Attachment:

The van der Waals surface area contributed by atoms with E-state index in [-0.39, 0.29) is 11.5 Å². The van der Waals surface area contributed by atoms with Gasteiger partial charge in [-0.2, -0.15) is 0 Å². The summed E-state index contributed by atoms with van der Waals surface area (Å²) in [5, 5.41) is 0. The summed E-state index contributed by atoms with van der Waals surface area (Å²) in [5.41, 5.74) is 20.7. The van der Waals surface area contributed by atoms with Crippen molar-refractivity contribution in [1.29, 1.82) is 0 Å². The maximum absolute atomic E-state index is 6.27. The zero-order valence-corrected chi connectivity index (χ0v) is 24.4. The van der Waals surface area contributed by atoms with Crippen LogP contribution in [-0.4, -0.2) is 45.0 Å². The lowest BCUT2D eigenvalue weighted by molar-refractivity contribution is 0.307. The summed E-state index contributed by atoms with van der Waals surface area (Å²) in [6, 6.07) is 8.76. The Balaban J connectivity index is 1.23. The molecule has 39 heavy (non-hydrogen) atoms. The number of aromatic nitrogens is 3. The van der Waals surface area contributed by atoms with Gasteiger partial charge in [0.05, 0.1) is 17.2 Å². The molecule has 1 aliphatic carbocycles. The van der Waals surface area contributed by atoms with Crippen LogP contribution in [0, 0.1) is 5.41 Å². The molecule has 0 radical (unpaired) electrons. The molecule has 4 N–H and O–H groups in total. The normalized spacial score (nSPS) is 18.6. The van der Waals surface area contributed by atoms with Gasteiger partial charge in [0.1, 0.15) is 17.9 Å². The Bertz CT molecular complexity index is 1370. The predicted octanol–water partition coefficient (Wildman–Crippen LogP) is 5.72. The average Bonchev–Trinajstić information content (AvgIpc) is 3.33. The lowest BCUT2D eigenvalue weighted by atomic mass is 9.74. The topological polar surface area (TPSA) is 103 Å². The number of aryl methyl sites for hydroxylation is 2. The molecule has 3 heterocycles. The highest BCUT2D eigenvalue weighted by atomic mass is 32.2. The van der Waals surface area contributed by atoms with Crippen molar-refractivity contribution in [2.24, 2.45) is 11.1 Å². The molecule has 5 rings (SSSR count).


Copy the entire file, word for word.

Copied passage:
The van der Waals surface area contributed by atoms with E-state index in [-0.39, 0.29) is 11.5 Å². The van der Waals surface area contributed by atoms with Gasteiger partial charge in [-0.2, -0.15) is 0 Å². The summed E-state index contributed by atoms with van der Waals surface area (Å²) in [5, 5.41) is 0. The summed E-state index contributed by atoms with van der Waals surface area (Å²) in [5.41, 5.74) is 20.7. The van der Waals surface area contributed by atoms with Crippen molar-refractivity contribution in [1.29, 1.82) is 0 Å². The maximum absolute atomic E-state index is 6.27. The zero-order valence-corrected chi connectivity index (χ0v) is 24.4. The van der Waals surface area contributed by atoms with Crippen LogP contribution in [-0.4, -0.2) is 45.0 Å². The lowest BCUT2D eigenvalue weighted by molar-refractivity contribution is 0.307. The summed E-state index contributed by atoms with van der Waals surface area (Å²) in [6, 6.07) is 8.76. The Balaban J connectivity index is 1.23. The molecule has 39 heavy (non-hydrogen) atoms. The number of aromatic nitrogens is 3. The van der Waals surface area contributed by atoms with Gasteiger partial charge in [0.05, 0.1) is 17.2 Å². The molecule has 1 aliphatic carbocycles. The van der Waals surface area contributed by atoms with Crippen LogP contribution in [0, 0.1) is 5.41 Å². The molecule has 0 radical (unpaired) electrons. The molecule has 4 N–H and O–H groups in total. The normalized spacial score (nSPS) is 18.6. The van der Waals surface area contributed by atoms with Gasteiger partial charge in [0.1, 0.15) is 17.9 Å². The Bertz CT molecular complexity index is 1370. The predicted octanol–water partition coefficient (Wildman–Crippen LogP) is 5.72. The average Bonchev–Trinajstić information content (AvgIpc) is 3.33. The lowest BCUT2D eigenvalue weighted by atomic mass is 9.74. The topological polar surface area (TPSA) is 103 Å². The number of aryl methyl sites for hydroxylation is 2. The molecule has 3 heterocycles. The highest BCUT2D eigenvalue weighted by atomic mass is 32.2. The van der Waals surface area contributed by atoms with Crippen molar-refractivity contribution in [2.24, 2.45) is 11.1 Å². The molecule has 5 rings (SSSR count).